parenting by faith

Parenting by Faith: Adolescence.

This week I am privileged to guest post at Revealing the Story, a fresh blog filled with stories written by women with lives just like yours and mine. So head on over to read the rest of this post, “Parenting by Faith: Adolescence” and prepare to be blessed by the rich mix of contributors at this sweet site. 

 

Lord, please tell me what to do! 

The helpless plea swirled around the room as I knelt by the bed, the door closed and locked, my mind reeling from a brief but loaded incident with my 12-year-old son . . .

My son turned twelve this week. At least I think it was my son. I say this because he is so different than he was just six months ago. He has the same hair, the same slow, deliberate walk, the same eyes, but sometimes I feel like the son I know, the sweet, mild-mannered delight with the ready smile, was abducted by aliens and replaced with a look-alike gremlin of raw testosterone.

 

parenting by faith

 

And it rattles me.

Sometimes it drives me to a blind run on every parenting book I can lay my hands on. So, as I sat there, I frantically sifted through my options. Biblical principles and wisdom gleaned in parenting classes paraded erratically through my mind, but none addressed the problem directly — and I needed direct help.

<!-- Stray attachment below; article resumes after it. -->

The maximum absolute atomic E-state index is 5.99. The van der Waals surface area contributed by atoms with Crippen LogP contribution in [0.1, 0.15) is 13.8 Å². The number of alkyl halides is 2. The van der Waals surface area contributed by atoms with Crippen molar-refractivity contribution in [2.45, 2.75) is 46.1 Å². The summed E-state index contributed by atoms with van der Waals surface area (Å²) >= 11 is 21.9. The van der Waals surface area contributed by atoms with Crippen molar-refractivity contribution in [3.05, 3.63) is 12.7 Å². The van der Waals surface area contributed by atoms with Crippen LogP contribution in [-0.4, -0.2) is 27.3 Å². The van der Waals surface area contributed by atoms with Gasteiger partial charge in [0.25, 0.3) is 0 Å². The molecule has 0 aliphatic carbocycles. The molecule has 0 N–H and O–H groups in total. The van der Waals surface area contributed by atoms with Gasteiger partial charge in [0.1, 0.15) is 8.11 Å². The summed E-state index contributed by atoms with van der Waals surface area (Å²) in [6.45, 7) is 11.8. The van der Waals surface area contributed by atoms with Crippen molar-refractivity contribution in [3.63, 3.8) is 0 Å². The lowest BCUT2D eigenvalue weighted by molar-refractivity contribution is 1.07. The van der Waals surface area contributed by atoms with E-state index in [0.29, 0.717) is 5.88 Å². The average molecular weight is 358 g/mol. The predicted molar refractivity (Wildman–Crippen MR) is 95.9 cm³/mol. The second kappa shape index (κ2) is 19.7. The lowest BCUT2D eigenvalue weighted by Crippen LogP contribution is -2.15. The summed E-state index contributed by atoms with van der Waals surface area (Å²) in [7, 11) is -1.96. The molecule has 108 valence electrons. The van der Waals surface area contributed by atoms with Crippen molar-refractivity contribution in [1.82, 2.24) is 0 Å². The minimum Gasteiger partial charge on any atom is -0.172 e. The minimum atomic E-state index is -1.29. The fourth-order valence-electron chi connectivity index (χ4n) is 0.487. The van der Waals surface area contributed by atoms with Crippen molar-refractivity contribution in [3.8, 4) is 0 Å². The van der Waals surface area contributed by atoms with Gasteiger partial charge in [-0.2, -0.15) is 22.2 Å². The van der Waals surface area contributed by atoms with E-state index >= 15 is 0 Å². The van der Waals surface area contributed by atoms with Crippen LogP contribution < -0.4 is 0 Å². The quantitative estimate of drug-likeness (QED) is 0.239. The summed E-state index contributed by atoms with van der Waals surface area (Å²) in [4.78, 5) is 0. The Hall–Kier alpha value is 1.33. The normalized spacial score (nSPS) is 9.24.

Who do I know . . . ?  My mind triumphantly fastened on a close friend that had successfully raised three boys — “successful” as in, they have respectable jobs, families, a walk with God, and of the highest priority today —

they weren’t the death of their mother.

Bingo.

I snatched up the phone and dialed. “Hi, you’ve reached 555…” Not the machine! Deflated, I left a pathetic message and hung up.

Now what? My husband was out of town so I had no one else to consult.

I was parenting alone, stranded in a hothouse of pubescent testosterone with my man-child, and had no idea what to do.

Trapped without options, I knelt and prayed again, “Lord, please tell me what to do.” Click here to read the rest at Revealing The Story.

 

 

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Comments 4

    1. Thanks, Kris. It really made a difference in my relationship with my son. From it, my husband and I learned to “love them through” whatever they faced. When it came to essential standards of behavior (unkindness, violence, etc.,) our love was firm, but otherwise we focused on making him feel loved and accepted.

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